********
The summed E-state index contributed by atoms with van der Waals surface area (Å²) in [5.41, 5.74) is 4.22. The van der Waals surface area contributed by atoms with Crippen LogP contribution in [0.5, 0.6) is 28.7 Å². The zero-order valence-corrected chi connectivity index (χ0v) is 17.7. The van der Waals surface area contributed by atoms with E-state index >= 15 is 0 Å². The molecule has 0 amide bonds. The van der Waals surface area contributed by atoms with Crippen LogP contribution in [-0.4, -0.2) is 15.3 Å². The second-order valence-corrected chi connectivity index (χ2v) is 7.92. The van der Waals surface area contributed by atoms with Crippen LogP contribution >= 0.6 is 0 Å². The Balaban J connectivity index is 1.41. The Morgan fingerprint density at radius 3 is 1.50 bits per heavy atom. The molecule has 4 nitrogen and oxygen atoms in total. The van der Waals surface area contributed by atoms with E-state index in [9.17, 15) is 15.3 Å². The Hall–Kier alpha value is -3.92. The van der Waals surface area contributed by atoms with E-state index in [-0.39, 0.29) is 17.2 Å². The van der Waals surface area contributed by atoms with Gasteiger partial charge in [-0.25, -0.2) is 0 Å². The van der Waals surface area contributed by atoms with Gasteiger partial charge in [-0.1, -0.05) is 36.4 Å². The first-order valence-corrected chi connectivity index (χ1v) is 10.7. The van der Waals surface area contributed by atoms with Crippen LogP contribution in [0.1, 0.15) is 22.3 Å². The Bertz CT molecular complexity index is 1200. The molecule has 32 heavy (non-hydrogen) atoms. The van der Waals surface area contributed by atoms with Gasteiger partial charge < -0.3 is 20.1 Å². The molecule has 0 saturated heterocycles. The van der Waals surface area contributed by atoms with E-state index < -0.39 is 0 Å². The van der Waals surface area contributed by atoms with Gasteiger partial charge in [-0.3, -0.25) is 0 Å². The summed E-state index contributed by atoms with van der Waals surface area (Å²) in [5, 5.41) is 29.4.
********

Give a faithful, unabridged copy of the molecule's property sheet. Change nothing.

The summed E-state index contributed by atoms with van der Waals surface area (Å²) in [5.41, 5.74) is 4.22. The van der Waals surface area contributed by atoms with Crippen LogP contribution in [0.5, 0.6) is 28.7 Å². The zero-order valence-corrected chi connectivity index (χ0v) is 17.7. The van der Waals surface area contributed by atoms with E-state index >= 15 is 0 Å². The molecule has 0 amide bonds. The van der Waals surface area contributed by atoms with Crippen LogP contribution in [-0.4, -0.2) is 15.3 Å². The second-order valence-corrected chi connectivity index (χ2v) is 7.92. The van der Waals surface area contributed by atoms with Crippen LogP contribution >= 0.6 is 0 Å². The Balaban J connectivity index is 1.41. The Morgan fingerprint density at radius 3 is 1.50 bits per heavy atom. The molecule has 4 nitrogen and oxygen atoms in total. The van der Waals surface area contributed by atoms with E-state index in [9.17, 15) is 15.3 Å². The Hall–Kier alpha value is -3.92. The van der Waals surface area contributed by atoms with E-state index in [-0.39, 0.29) is 17.2 Å². The van der Waals surface area contributed by atoms with Gasteiger partial charge in [-0.25, -0.2) is 0 Å². The van der Waals surface area contributed by atoms with Gasteiger partial charge in [-0.1, -0.05) is 36.4 Å². The first-order valence-corrected chi connectivity index (χ1v) is 10.7. The van der Waals surface area contributed by atoms with Crippen LogP contribution in [0.1, 0.15) is 22.3 Å². The Bertz CT molecular complexity index is 1200. The molecule has 32 heavy (non-hydrogen) atoms. The van der Waals surface area contributed by atoms with Gasteiger partial charge < -0.3 is 20.1 Å². The molecule has 0 saturated heterocycles. The van der Waals surface area contributed by atoms with E-state index < -0.39 is 0 Å². The van der Waals surface area contributed by atoms with Gasteiger partial charge in [-0.3, -0.25) is 0 Å². The summed E-state index contributed by atoms with van der Waals surface area (Å²) in [5, 5.41) is 29.4.